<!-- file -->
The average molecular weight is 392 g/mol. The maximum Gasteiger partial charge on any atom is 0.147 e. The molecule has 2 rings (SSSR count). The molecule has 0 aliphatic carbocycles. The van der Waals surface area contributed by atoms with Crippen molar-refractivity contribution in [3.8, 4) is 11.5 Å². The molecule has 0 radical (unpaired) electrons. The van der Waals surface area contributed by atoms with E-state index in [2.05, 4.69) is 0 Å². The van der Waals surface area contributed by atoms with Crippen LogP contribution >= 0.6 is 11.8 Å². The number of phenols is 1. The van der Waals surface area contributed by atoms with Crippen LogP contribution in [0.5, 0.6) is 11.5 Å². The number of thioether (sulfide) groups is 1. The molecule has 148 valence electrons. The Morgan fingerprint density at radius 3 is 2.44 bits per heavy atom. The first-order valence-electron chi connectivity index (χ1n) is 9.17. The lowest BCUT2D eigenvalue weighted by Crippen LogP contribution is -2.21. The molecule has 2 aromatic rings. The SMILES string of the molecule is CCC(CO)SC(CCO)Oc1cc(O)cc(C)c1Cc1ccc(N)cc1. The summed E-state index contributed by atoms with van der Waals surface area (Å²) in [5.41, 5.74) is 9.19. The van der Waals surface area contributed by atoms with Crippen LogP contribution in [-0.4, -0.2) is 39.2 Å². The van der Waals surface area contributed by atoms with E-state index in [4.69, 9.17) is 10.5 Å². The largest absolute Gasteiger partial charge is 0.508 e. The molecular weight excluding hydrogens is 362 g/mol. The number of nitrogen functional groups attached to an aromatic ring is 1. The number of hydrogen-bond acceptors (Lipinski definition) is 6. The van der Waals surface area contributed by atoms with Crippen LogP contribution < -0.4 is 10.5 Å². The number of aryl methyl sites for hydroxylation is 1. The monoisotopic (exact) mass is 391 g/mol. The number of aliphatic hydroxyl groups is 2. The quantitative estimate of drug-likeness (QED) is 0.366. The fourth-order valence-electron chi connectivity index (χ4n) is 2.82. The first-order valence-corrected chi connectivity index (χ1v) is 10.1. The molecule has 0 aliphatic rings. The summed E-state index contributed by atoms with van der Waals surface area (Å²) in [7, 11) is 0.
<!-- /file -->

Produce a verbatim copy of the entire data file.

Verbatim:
The average molecular weight is 392 g/mol. The maximum Gasteiger partial charge on any atom is 0.147 e. The molecule has 2 rings (SSSR count). The molecule has 0 aliphatic carbocycles. The van der Waals surface area contributed by atoms with Crippen molar-refractivity contribution in [3.8, 4) is 11.5 Å². The molecule has 0 radical (unpaired) electrons. The van der Waals surface area contributed by atoms with E-state index in [2.05, 4.69) is 0 Å². The van der Waals surface area contributed by atoms with Crippen LogP contribution >= 0.6 is 11.8 Å². The number of phenols is 1. The van der Waals surface area contributed by atoms with Crippen LogP contribution in [0.5, 0.6) is 11.5 Å². The number of thioether (sulfide) groups is 1. The molecule has 148 valence electrons. The Morgan fingerprint density at radius 3 is 2.44 bits per heavy atom. The first-order valence-electron chi connectivity index (χ1n) is 9.17. The lowest BCUT2D eigenvalue weighted by Crippen LogP contribution is -2.21. The molecule has 2 aromatic rings. The SMILES string of the molecule is CCC(CO)SC(CCO)Oc1cc(O)cc(C)c1Cc1ccc(N)cc1. The summed E-state index contributed by atoms with van der Waals surface area (Å²) in [5.41, 5.74) is 9.19. The van der Waals surface area contributed by atoms with Crippen LogP contribution in [-0.4, -0.2) is 39.2 Å². The van der Waals surface area contributed by atoms with E-state index in [4.69, 9.17) is 10.5 Å². The largest absolute Gasteiger partial charge is 0.508 e. The molecular weight excluding hydrogens is 362 g/mol. The number of nitrogen functional groups attached to an aromatic ring is 1. The number of hydrogen-bond acceptors (Lipinski definition) is 6. The van der Waals surface area contributed by atoms with Crippen LogP contribution < -0.4 is 10.5 Å². The number of aryl methyl sites for hydroxylation is 1. The monoisotopic (exact) mass is 391 g/mol. The number of aliphatic hydroxyl groups is 2. The quantitative estimate of drug-likeness (QED) is 0.366. The fourth-order valence-electron chi connectivity index (χ4n) is 2.82. The first-order valence-corrected chi connectivity index (χ1v) is 10.1. The molecule has 0 aliphatic rings. The summed E-state index contributed by atoms with van der Waals surface area (Å²) in [7, 11) is 0.